17:30:50 oh I need to reactivate my AutoHotkey script to be able to enter fancy apostrophes
17:33:49 it takes a day or so to migrate all settings that need to, and to install a stray driver and to reinstall most of the programs which aren't portable. I should take notes to automate that for the next upgrade or migration but I'm lazy
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17:43:15 I'll probably grab the stuff I bought on Monday or Tuesday
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20:03:59 [[UFSA]] M https://esolangs.org/w/index.php?diff=78104&oldid=74608 * PythonshellDebugwindow * (+61) /* One-time binary cat */ Add example
20:13:43 [[!@$%^&*()+/Algorithms]] https://esolangs.org/w/index.php?diff=78105&oldid=77980 * SunnyMoon * (-314) This does not work...
20:22:40 [[Taktentus]] M https://esolangs.org/w/index.php?diff=78106&oldid=74146 * PythonshellDebugwindow * (+61) /* Syntax */ Add to documentation
20:37:32 [[Taktentus]] M https://esolangs.org/w/index.php?diff=78107&oldid=78106 * PythonshellDebugwindow * (+57) /* Syntax */ Add note about comments
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21:02:49 [[Voxvy]] N https://esolangs.org/w/index.php?oldid=78108 * PythonshellDebugwindow * (+334) Create
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22:32:19 [[Talk:Anarchysm]] N https://esolangs.org/w/index.php?oldid=78109 * Heavpoot * (+142) Created page with "would it be considered ok to improve the english of this ~~~~"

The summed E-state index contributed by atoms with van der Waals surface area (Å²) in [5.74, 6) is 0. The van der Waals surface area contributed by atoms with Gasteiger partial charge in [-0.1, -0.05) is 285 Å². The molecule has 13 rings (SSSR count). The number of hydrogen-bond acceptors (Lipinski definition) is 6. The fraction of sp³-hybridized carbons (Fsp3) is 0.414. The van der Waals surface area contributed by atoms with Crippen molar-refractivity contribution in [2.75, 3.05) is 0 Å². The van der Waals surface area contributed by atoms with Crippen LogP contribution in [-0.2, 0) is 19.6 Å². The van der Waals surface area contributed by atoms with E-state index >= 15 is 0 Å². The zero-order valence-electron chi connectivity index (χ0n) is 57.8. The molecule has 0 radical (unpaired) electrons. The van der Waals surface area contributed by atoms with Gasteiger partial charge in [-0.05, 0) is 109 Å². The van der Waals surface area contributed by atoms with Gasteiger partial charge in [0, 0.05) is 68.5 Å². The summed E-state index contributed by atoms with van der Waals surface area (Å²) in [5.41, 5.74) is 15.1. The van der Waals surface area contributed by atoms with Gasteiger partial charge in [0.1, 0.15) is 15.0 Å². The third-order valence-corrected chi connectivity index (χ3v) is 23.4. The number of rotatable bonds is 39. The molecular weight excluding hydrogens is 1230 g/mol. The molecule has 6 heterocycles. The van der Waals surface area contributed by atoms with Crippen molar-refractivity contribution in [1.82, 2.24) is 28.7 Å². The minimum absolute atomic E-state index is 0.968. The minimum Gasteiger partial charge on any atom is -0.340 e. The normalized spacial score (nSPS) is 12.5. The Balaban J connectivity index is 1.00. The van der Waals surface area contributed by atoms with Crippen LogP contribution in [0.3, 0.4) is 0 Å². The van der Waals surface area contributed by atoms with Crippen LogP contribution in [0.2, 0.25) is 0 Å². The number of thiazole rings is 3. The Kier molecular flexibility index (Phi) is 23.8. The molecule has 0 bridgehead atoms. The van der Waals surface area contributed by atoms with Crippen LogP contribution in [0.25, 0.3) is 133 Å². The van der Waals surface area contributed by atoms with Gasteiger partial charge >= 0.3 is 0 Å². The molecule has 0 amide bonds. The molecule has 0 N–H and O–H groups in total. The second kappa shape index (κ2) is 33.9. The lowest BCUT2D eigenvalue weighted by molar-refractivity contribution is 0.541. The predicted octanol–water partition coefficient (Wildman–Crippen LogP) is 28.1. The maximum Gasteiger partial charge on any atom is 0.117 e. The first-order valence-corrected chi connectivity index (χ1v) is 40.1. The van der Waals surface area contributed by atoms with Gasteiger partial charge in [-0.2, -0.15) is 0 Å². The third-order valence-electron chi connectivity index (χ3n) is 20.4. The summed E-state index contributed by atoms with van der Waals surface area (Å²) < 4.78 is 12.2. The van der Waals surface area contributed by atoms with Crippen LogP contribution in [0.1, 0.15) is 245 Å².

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22:35:13 [[Anarchysm]] https://esolangs.org/w/index.php?diff=78110&oldid=76549 * Heavpoot * (+182) bees
22:36:51 [[If the question specifies that the number of the words should be less than 3, and the number of words in your answer is larger than 3, your answer is automatically wrong.]] M https://esolangs.org/w/index.php?diff=78111&oldid=74257 * Heavpoot * (+32) i think you forgot an operator.
22:39:32 [[H]] M https://esolangs.org/w/index.php?diff=78112&oldid=71264 * Heavpoot * (+9) Fixed grammar
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22:49:03 [[Revaver2pi]] M https://esolangs.org/w/index.php?diff=78113&oldid=73504 * Heavpoot * (+143) Changed wording, fixed grammar
22:51:26 [[TLOWScript]] M https://esolangs.org/w/index.php?diff=78114&oldid=56541 * Heavpoot * (-12) "compiler/interpreter" -> "implementation"
22:52:19 [[TLOWScript]] M https://esolangs.org/w/index.php?diff=78115&oldid=78114 * Heavpoot * (+6) Fixed grammar
22:54:37 [[Cod]] M https://esolangs.org/w/index.php?diff=78116&oldid=43386 * Heavpoot * (+76) Add link, fix typos/grammar